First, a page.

Dutch brewing giant Heineken on Monday saw its share price plummet over five percent after revising outlook downwards for the year, despite reporting a leap in first half profits.
The world’s second-largest brewer saw profits jump 9.1 percent to 950 million euros ($1.1 billion) from January to June, while revenue hit 10.8 billion euros, up 4.2 percent from the same period last year, a statement said.
But Heineken revised downwards its outlook for the year as a whole, predicting a 20 basis point fall in operating profit margin for 2018.
Investors in the Amsterdam stock exchange reacted coolly to the news, dragging the company’s share price down nearly 5.8 percent in Monday morning trading.
“Economic conditions are expected to remain volatile and Heineken assumes a negative currency impact comparable to 2017 on revenue and operating profit”, Heineken’s statement said.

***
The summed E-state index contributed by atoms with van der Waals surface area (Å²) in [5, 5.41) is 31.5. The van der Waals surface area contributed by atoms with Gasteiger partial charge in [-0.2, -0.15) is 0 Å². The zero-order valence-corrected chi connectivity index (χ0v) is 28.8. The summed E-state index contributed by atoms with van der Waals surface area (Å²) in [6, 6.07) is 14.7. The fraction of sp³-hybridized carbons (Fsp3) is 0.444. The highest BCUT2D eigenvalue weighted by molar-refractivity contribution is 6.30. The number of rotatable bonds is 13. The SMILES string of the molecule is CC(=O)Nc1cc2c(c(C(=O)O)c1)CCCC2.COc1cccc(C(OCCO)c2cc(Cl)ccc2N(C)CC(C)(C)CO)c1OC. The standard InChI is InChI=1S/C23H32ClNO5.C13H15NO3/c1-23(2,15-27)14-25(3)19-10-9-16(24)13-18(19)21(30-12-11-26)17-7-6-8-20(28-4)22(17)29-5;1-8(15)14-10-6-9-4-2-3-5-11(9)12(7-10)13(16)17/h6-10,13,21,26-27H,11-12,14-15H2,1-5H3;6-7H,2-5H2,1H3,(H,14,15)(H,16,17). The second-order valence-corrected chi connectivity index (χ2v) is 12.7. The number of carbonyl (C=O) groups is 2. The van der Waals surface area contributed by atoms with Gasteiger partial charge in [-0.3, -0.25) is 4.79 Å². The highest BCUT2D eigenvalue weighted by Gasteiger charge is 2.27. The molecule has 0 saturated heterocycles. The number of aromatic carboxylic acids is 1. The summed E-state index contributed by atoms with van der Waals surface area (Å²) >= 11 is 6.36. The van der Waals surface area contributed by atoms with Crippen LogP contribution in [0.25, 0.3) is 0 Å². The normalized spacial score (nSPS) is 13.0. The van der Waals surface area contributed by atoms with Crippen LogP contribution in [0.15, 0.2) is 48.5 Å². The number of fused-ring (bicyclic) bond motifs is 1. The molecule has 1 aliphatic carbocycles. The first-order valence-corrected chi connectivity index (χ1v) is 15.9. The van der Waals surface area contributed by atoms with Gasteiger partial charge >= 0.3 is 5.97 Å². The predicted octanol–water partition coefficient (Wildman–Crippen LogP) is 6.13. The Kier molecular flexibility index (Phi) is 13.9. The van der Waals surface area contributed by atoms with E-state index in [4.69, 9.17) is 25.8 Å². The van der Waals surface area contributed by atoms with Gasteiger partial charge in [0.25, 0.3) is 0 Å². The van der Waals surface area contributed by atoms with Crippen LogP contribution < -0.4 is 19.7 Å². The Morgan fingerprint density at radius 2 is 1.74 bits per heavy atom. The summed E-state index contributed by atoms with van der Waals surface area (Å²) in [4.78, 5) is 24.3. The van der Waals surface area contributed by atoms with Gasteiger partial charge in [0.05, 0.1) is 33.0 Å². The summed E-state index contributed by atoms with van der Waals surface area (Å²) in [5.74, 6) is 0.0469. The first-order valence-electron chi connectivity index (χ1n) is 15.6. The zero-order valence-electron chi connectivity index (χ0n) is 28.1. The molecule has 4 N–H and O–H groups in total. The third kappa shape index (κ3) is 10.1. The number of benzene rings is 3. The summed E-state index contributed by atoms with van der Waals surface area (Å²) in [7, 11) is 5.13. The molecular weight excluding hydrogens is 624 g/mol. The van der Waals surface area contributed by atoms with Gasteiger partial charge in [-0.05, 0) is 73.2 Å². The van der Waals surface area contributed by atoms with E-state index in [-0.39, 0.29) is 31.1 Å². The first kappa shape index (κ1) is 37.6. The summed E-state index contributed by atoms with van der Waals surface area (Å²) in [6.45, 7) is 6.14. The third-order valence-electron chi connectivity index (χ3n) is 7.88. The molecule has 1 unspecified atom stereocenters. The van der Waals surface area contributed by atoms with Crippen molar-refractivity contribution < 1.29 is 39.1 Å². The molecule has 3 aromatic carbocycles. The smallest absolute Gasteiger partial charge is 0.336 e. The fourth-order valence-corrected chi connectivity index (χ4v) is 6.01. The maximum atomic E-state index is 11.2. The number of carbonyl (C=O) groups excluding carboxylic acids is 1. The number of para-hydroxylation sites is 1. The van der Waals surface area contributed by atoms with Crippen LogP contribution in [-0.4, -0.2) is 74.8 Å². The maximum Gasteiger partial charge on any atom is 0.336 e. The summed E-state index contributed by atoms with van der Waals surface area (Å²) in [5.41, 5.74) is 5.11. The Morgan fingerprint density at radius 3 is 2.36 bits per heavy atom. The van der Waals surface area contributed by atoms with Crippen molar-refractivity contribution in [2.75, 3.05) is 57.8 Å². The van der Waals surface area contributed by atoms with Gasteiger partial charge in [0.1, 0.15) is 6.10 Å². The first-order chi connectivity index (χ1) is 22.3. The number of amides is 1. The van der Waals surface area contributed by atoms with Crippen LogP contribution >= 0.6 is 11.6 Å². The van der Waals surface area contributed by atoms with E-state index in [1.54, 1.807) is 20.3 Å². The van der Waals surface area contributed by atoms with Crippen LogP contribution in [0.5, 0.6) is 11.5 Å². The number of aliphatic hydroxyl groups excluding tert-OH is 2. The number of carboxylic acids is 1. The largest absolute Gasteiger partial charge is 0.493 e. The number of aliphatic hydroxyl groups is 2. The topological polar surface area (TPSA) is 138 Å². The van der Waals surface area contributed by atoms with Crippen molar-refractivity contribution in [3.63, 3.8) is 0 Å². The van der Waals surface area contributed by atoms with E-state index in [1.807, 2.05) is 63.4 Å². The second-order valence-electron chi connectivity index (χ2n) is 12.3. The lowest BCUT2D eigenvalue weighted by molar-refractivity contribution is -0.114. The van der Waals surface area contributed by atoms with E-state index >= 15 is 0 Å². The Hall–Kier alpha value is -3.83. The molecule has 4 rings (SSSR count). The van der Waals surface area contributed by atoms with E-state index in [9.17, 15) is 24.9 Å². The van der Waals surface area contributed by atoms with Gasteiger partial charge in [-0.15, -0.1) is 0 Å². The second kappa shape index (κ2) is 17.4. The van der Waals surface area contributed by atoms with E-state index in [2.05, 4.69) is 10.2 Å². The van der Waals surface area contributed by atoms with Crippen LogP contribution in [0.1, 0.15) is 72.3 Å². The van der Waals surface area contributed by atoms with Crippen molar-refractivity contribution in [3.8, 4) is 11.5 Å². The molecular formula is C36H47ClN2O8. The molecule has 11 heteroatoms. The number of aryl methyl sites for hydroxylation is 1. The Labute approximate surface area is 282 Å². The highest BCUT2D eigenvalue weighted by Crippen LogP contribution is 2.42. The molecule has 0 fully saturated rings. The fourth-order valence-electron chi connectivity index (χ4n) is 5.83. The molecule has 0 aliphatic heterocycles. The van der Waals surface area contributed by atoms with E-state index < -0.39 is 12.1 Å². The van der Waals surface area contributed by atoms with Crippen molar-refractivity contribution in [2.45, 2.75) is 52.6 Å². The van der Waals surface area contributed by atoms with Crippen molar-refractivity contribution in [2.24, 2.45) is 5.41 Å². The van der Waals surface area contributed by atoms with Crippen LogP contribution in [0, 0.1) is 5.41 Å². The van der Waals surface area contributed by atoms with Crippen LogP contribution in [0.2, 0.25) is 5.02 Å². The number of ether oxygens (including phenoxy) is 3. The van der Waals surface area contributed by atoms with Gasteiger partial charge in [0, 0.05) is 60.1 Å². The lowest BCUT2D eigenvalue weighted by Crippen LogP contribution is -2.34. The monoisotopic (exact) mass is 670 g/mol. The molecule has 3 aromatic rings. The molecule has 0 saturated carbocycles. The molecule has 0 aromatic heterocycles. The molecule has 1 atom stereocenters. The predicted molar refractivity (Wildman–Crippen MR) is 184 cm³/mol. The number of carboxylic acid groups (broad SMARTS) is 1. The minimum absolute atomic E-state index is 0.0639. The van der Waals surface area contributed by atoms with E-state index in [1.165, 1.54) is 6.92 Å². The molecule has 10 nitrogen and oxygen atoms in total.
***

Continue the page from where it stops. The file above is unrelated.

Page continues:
“Operating profit margin was lower than last year mainly due to the consolidation of Brasil Kirin, adverse currency effects and higher input costs,” CEO Jean-Francois van Boxmeer said.
Last year Heineken took over Brasil Kirin and Lagunitas in the United States. In February this year, the company opened its seventh brewery in Mexico, pouring 500 million euros into the venture.
In the first half of the year, Heineken saw beer volumes rise 7.5 percent worldwide, driven by double-digit growth in Brazil, South Africa, Russia, Nigeria, Mexico and several European countries.
The group is the world’s second-largest brewer after Belgium-based AB InBev.
Heineken said sales were boosted by Uefa Champions League and Formula 1 sponsorships.
Non-alcoholic Heineken 0.0 beer — now available in 33 countries — also continued to perform well following a 2017 launch.